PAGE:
What Hydrangea Transplant Shock Is & How To Avoid It

How can anyone not love hydrangeas? It's impossible, right? So when you move them from one place to another or transplant them from one container to another, it's going to be extremely critical to take extra care and precautions when doing so. Otherwise, they can easily experience hydrangea transplant shock and die. This can happen as a common side effect of moving and transplanting them, as they have a particularly fragile root system. If your hydrangea starts wilting, dropping leaves, and/or stops blooming, these are the signs of transplant shock. 

Timing is of key importance when transporting and planting your hydrangeas. Doing so at the wrong time can also result in shock symptoms and death. Caring for hydrangeas isn't too difficult but it can be tricky if you start them indoors and plan to move them outside, or even if you just need to move them to a spot better suited to their needs in the garden. Even simply transplanting them to a larger container can stress them out.

How to avoid hydrangea transplant shock

The first thing is, don't start the project until you're able to complete it quickly from start to finish. You want the roots to be exposed as little as possible. If your plants are outdoors, be sure you dig carefully, giving ample room for including the entire root ball. When you pick up the root ball, try not to tear any roots. Do not shake the soil from the roots, do not put the roots in water. To give the plant its best chance, place the root ball and plant into its new spot right away, and with extreme care. Don't pack soil around it too tight, as you don't want to damage the roots.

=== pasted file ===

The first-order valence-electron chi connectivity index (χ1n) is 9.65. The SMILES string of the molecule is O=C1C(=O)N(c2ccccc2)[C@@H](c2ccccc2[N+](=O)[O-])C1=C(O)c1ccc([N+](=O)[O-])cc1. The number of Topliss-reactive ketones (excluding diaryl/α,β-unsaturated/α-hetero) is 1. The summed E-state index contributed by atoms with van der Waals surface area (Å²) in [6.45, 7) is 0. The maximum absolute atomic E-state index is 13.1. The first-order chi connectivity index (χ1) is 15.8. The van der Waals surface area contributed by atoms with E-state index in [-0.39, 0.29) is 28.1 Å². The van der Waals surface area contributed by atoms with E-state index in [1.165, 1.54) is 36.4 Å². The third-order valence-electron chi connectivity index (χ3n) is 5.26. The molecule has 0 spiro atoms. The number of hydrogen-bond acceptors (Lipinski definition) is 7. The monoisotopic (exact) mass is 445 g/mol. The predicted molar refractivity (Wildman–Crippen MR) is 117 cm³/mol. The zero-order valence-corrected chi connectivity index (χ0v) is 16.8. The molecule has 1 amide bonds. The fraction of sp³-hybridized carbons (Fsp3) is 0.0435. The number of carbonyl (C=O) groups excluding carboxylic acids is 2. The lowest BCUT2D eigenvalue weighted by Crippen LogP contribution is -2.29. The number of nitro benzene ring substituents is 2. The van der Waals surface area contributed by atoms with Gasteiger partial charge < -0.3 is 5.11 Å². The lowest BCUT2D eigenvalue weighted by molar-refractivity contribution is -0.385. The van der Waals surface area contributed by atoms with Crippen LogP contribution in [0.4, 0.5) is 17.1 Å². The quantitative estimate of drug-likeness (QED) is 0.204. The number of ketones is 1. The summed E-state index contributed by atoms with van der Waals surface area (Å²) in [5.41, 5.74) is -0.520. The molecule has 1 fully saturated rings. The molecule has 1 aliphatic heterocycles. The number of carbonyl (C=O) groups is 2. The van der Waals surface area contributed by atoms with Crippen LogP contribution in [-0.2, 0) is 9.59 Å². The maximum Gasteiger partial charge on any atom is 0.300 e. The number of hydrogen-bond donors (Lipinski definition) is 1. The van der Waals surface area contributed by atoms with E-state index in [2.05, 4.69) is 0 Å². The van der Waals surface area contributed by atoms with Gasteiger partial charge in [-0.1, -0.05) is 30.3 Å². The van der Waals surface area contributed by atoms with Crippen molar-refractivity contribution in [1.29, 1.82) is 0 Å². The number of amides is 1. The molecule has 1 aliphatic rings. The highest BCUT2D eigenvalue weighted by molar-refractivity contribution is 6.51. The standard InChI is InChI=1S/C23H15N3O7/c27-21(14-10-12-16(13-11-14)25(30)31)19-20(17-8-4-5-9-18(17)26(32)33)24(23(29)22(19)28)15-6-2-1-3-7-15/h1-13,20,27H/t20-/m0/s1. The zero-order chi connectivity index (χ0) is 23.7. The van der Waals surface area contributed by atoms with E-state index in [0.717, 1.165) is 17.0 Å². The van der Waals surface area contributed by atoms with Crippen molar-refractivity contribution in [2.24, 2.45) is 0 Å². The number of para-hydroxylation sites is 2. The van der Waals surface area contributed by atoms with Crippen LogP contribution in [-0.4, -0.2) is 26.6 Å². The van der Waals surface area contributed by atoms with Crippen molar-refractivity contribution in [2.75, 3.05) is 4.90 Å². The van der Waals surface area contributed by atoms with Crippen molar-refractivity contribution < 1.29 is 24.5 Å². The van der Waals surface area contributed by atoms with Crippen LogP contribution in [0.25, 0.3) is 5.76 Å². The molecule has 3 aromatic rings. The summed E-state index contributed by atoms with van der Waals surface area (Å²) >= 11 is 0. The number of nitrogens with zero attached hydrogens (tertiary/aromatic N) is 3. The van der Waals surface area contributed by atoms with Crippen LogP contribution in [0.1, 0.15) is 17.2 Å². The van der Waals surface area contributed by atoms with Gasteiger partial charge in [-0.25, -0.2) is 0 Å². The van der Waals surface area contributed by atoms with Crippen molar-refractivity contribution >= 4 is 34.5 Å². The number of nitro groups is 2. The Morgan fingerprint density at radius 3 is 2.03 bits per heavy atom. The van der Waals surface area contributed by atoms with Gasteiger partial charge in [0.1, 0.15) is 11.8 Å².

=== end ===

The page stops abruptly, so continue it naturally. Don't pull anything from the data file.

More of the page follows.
The other important thing is to give the plant full shade for at least the first three or four weeks afterward. This step is very effective in helping to reduce the possibility of severe shock. The sun has a tendency to cause wilting and weakening of the plant at a vulnerable stage. You can simply put an umbrella over it or a shelter of some kind. Don't remove the shade until you start to see new leaves growing again. If your hydrangeas react in a negative manner when you remove the shade, put it back during the hottest part of the day. Water twice, an hour apart, immediately after transplanting. Make sure you keep it watered whenever the first half-inch of soil is dry. Do not prune them afterward.

When to transplant hydrangeas

When it comes to transplanting your hydrangeas, timing is everything. First of all, it should always be done during the time of the year that they're dormant. If you live in a warmer climate and the ground isn't frozen, you can transplant over winter. For a cooler climate, the fall is the best time of year. You should wait until all the flowers and leaves have died before attempting to replant.

You can also do it in the spring before the first growth spurt if you prefer. It depends on what USDA zone you live in as far as whether to do it in early or late spring. Try to avoid transplanting during the summer or season of growth. When the summer heat is in full swing, be sure to keep your hydrangeas well hydrated, which may mean watering up to three times a week. Once they begin to flower again, your hydrangeas are out of danger of transplant shock. As long as you follow these helpful suggestions, you should be able to avoid it.